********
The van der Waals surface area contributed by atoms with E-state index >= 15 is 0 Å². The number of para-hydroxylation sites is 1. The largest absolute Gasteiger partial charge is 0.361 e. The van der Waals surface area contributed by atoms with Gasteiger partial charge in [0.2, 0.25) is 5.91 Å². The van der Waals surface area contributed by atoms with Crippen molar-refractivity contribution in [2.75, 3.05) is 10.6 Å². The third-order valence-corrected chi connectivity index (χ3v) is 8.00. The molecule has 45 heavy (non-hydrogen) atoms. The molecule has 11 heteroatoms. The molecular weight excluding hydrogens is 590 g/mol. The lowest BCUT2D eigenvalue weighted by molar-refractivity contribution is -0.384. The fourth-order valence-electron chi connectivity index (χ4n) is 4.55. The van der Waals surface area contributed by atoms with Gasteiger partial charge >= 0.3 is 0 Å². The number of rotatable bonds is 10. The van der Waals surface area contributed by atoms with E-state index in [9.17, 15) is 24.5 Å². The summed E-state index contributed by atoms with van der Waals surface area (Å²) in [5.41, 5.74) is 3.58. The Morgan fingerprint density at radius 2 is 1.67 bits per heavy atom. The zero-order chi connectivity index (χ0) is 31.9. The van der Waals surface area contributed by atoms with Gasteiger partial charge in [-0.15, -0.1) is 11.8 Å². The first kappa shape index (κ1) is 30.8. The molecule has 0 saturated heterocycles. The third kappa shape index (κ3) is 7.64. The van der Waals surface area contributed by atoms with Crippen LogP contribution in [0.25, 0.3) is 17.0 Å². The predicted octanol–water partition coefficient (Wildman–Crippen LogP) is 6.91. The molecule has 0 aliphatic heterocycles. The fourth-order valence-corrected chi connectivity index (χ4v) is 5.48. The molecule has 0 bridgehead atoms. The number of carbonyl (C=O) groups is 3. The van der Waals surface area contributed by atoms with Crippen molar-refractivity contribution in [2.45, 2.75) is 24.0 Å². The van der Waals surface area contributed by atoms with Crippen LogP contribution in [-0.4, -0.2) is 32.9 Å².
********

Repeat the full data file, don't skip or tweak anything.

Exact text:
The van der Waals surface area contributed by atoms with E-state index >= 15 is 0 Å². The number of para-hydroxylation sites is 1. The largest absolute Gasteiger partial charge is 0.361 e. The van der Waals surface area contributed by atoms with Gasteiger partial charge in [0.2, 0.25) is 5.91 Å². The van der Waals surface area contributed by atoms with Crippen molar-refractivity contribution in [2.75, 3.05) is 10.6 Å². The third-order valence-corrected chi connectivity index (χ3v) is 8.00. The molecule has 45 heavy (non-hydrogen) atoms. The molecule has 11 heteroatoms. The molecular weight excluding hydrogens is 590 g/mol. The lowest BCUT2D eigenvalue weighted by molar-refractivity contribution is -0.384. The fourth-order valence-electron chi connectivity index (χ4n) is 4.55. The van der Waals surface area contributed by atoms with Gasteiger partial charge >= 0.3 is 0 Å². The number of rotatable bonds is 10. The van der Waals surface area contributed by atoms with E-state index in [9.17, 15) is 24.5 Å². The summed E-state index contributed by atoms with van der Waals surface area (Å²) in [5.41, 5.74) is 3.58. The Morgan fingerprint density at radius 2 is 1.67 bits per heavy atom. The zero-order chi connectivity index (χ0) is 31.9. The van der Waals surface area contributed by atoms with Gasteiger partial charge in [-0.15, -0.1) is 11.8 Å². The first kappa shape index (κ1) is 30.8. The molecule has 0 saturated heterocycles. The third kappa shape index (κ3) is 7.64. The van der Waals surface area contributed by atoms with Crippen LogP contribution in [0.25, 0.3) is 17.0 Å². The predicted octanol–water partition coefficient (Wildman–Crippen LogP) is 6.91. The molecule has 0 aliphatic heterocycles. The fourth-order valence-corrected chi connectivity index (χ4v) is 5.48. The molecule has 0 bridgehead atoms. The number of carbonyl (C=O) groups is 3. The van der Waals surface area contributed by atoms with Crippen molar-refractivity contribution in [2.45, 2.75) is 24.0 Å². The van der Waals surface area contributed by atoms with Crippen LogP contribution in [-0.4, -0.2) is 32.9 Å².